Sunday, January 11, 2015

Getting Fresh with My Pumpkin Pie (It’s Gluten-Free and Milk-Free Too!)

Due to holiday season craziness (you can relate, can’t you?), it has been about a month since I wrote my last Day by Day Homesteading post.  During that time, I found myself frantically preparing for Christmas, traveling to visit family in two different states, working a full-time job, baking and fermenting, and making homemade herbal remedies to give as gifts. 

While I really do enjoy the holiday season, I admit that I probably overdid it on the activities, and I likely did not get as much sleep as I needed.   I eventually found myself to be ill, likely with the flu, not once, but twice within the two weeks right before Christmas.  Fortunately, I was feeling better by the time Christmas Eve rolled around, and things were looking much brighter and much more festive for my health by then.  

Ever since the holidays have ended, I have been laying low and have continued to take a short break from writing posts.  I am now finally feeling like things are starting to get back to a fairly normal (and not so insane) schedule.  I have started fermenting things again (I took a break due to all of the holiday busyness and traveling) and I will really enjoy my finished kombucha and gluten-free sourdough bread when they are ready.  I promise that I will write all about making gluten-free sourdough bread in a future post, so never fear, Dear Reader, if that is a subject that you are interested in.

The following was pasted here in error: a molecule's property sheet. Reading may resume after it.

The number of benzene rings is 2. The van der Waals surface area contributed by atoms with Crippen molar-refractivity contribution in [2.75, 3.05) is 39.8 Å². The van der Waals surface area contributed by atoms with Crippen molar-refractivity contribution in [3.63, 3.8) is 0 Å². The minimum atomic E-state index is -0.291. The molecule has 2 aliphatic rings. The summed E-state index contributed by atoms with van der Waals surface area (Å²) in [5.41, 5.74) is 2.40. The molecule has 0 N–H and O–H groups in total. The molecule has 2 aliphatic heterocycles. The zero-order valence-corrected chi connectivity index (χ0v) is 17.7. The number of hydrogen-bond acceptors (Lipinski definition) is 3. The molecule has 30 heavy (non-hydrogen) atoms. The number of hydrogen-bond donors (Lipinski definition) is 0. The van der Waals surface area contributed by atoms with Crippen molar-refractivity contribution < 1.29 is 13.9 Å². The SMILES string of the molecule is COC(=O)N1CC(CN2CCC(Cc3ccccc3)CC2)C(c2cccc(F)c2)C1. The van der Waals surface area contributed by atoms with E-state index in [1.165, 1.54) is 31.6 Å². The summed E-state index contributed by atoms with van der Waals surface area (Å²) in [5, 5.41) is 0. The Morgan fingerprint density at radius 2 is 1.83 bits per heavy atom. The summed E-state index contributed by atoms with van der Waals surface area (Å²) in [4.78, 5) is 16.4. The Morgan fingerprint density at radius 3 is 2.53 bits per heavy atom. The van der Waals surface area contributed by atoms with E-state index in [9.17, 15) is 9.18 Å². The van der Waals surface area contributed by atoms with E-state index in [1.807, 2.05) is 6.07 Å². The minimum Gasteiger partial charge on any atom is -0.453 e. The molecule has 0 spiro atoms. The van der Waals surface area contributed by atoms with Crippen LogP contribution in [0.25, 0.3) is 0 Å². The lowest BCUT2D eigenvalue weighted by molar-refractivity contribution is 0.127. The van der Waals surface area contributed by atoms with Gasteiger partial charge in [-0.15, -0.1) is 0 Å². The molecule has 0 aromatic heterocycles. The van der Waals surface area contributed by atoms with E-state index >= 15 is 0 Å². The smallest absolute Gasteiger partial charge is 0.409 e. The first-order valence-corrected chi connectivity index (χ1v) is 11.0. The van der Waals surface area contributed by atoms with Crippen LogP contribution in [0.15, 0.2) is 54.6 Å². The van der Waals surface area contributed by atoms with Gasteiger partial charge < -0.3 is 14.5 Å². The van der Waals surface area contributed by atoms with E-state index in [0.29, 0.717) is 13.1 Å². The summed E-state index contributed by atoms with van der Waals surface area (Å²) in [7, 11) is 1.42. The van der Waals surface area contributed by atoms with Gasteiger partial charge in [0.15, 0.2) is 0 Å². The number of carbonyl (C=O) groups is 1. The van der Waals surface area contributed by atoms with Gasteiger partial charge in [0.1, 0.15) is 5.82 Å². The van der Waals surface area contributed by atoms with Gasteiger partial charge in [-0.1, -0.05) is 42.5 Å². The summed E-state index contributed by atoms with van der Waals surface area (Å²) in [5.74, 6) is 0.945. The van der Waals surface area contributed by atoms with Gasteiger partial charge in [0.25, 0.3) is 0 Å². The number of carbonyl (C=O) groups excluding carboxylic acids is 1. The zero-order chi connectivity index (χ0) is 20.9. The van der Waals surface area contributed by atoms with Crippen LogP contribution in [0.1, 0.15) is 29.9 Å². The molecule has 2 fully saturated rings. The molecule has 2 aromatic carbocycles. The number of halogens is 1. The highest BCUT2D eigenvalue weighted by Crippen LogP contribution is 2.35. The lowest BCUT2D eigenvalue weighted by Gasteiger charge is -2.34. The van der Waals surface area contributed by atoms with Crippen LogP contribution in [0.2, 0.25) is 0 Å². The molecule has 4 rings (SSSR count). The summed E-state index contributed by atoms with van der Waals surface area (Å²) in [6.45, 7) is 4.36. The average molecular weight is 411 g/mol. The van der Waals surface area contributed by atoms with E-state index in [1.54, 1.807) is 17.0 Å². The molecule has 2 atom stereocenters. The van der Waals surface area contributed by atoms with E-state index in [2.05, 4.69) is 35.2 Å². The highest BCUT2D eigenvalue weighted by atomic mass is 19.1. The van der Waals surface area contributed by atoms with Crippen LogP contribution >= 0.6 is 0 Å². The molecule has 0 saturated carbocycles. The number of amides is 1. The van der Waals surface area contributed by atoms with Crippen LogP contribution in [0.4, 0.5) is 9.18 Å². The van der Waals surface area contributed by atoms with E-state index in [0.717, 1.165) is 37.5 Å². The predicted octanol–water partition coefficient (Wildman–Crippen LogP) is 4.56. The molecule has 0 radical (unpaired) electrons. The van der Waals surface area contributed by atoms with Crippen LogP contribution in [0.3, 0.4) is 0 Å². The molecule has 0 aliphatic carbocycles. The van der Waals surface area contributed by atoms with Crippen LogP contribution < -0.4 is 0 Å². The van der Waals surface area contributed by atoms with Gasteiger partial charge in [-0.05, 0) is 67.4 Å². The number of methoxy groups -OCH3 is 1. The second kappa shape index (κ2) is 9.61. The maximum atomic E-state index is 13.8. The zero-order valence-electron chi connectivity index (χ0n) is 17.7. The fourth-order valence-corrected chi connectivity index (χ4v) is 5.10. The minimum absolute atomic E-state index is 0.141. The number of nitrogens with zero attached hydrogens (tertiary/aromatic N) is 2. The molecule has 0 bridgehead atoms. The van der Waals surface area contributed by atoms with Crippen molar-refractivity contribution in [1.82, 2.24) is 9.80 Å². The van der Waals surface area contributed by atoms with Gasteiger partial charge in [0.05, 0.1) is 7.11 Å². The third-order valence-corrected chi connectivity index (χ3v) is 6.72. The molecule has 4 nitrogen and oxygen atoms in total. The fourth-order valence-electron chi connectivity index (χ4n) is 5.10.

Amongst the busyness of the 2014 holiday season, I made a huge discovery for my gluten-free and mostly milk-free (except for butter, which I can tolerate) world: homemade gluten-free pumpkin pie made with coconut milk instead of sweetened condensed milk, and pumpkin puree made from fresh sugar pie pumpkins that I grew in my own garden.